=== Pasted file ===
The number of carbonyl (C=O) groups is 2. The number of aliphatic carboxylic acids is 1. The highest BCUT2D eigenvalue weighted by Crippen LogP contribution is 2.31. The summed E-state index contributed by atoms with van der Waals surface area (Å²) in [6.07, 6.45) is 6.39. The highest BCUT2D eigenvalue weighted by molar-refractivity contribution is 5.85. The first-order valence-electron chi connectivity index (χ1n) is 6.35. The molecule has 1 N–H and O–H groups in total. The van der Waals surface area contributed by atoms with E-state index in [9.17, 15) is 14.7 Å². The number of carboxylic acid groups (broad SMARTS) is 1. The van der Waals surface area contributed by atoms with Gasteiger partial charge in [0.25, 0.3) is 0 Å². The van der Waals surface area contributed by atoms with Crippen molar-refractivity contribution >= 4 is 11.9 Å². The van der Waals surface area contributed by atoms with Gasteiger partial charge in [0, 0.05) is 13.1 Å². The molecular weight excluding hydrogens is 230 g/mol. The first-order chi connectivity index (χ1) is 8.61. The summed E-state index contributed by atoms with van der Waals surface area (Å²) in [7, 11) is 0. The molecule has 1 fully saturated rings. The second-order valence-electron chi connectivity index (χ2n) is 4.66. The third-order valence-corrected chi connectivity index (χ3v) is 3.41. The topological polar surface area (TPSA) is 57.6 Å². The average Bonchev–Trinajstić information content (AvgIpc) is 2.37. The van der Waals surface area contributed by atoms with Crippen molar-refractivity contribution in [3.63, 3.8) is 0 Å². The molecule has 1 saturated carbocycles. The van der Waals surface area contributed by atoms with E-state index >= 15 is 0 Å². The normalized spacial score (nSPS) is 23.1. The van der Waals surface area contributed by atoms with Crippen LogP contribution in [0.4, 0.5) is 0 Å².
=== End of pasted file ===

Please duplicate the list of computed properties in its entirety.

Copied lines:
The number of carbonyl (C=O) groups is 2. The number of aliphatic carboxylic acids is 1. The highest BCUT2D eigenvalue weighted by Crippen LogP contribution is 2.31. The summed E-state index contributed by atoms with van der Waals surface area (Å²) in [6.07, 6.45) is 6.39. The highest BCUT2D eigenvalue weighted by molar-refractivity contribution is 5.85. The first-order valence-electron chi connectivity index (χ1n) is 6.35. The molecule has 1 N–H and O–H groups in total. The van der Waals surface area contributed by atoms with E-state index in [9.17, 15) is 14.7 Å². The number of carboxylic acid groups (broad SMARTS) is 1. The van der Waals surface area contributed by atoms with Gasteiger partial charge in [0.25, 0.3) is 0 Å². The van der Waals surface area contributed by atoms with Crippen molar-refractivity contribution >= 4 is 11.9 Å². The van der Waals surface area contributed by atoms with Gasteiger partial charge in [0, 0.05) is 13.1 Å². The molecular weight excluding hydrogens is 230 g/mol. The first-order chi connectivity index (χ1) is 8.61. The summed E-state index contributed by atoms with van der Waals surface area (Å²) in [7, 11) is 0. The molecule has 1 fully saturated rings. The second-order valence-electron chi connectivity index (χ2n) is 4.66. The third-order valence-corrected chi connectivity index (χ3v) is 3.41. The topological polar surface area (TPSA) is 57.6 Å². The average Bonchev–Trinajstić information content (AvgIpc) is 2.37. The van der Waals surface area contributed by atoms with Crippen molar-refractivity contribution in [3.63, 3.8) is 0 Å². The molecule has 1 saturated carbocycles. The van der Waals surface area contributed by atoms with E-state index >= 15 is 0 Å². The normalized spacial score (nSPS) is 23.1. The van der Waals surface area contributed by atoms with Crippen LogP contribution in [0.4, 0.5) is 0 Å².